For many years productivity levels in the Czech Republic lagged behind the country's neighbors to the west. But the latest statistics suggest that Czech workers are now working more efficiently. Productivity levels have reached the average for the world's most industrialized countries. Maida Agovic has been looking more closely at the newly released figures.
The Czech Republic's productivity level has increased since last year, and is now estimated at 62%, which is also calculated to be the worldwide average. This comes as a result of international research about global productivity conducted by two consulting firms, Czipin & Proudfoot and Gallup.
Despite being a country that has only just ended its transition from a communist command economy, the Czech Republic is holding a steady pace with its Western counterparts.
Klaus Harrer, one of the people who compiled the statistics, agrees that, although the ideal productivity level lies at 85%, Czech results are far from disappointing:
"The productivity level in the Czech Republic has reached a level which is only 2 percentage points behind Germany and the United States, which is a very good evaluation, and significantly higher than in Hungary."
The study suggests that Czech productivity levels could be even higher. Czechs spend exceptionally long hours at their workplace, but they appear to waste a great deal of this time - the equivalent of 103 days annually. For example, while Czechs need nearly 2,000 hours per year to achieve a productivity level of 62%, the more efficient Germans achieve 64% in three quarters of that time.
The two main obstacles to productivity growth both in the Czech Republic and on the international level are identified to be "insufficient managerial planning and leadership" and "insufficient control." Those two account for an estimated 77% of problems hindering productivity in this country, far more than in Western Europe and even in other Central and Eastern European countries. So if the survey is to be believed, Czech managers really need to pull their socks up. But, on the other hand, management-labor communication does not seem to be a major problem:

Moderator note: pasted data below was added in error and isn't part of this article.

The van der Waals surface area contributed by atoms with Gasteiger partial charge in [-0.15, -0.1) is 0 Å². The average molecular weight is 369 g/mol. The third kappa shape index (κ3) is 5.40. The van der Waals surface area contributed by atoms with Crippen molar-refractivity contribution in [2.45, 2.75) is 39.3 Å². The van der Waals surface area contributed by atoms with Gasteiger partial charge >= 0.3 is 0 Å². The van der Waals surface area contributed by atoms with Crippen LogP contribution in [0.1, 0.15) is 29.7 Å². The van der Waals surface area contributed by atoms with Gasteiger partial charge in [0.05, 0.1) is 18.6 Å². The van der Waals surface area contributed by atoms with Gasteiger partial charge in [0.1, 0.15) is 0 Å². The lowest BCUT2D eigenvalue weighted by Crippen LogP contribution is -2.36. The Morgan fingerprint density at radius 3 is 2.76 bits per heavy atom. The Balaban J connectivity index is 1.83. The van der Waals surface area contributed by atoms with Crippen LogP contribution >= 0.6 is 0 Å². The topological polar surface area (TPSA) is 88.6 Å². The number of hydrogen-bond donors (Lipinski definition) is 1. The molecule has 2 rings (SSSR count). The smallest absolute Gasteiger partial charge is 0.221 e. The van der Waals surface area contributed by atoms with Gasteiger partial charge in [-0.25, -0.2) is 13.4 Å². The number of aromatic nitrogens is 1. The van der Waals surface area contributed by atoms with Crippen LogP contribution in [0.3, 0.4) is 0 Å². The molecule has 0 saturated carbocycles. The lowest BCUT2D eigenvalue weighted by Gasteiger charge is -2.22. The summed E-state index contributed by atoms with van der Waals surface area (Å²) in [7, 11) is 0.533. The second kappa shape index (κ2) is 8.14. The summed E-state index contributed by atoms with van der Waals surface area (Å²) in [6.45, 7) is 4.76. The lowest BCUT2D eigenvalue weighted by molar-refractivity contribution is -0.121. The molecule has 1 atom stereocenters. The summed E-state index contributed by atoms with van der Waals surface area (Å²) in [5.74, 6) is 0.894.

Harrer: "While only 6% of Czech managers are concerned about ineffective communication leading to decreased productivity, figures from Western Europe go up to 30% in Britain, 40% in Austria, and 45% in Germany."
The productivity level fluctuates across different sectors of the Czech economy. While the telecommunications and automobile industries are experiencing constant growth, the productivity of the textile industry is decreasing.
But despite individual setbacks, Mr. Harrer predicts a bright future:
"When we take into account that the Czech Republic has very long working hours and increasing productivity levels, then we can say that this is a good basis for positive development. Salaries in the Czech Republic are lower than in Germany for example, people here work more, at almost the same productivity levels, and all these factors make this country a very attractive location for foreign investment."
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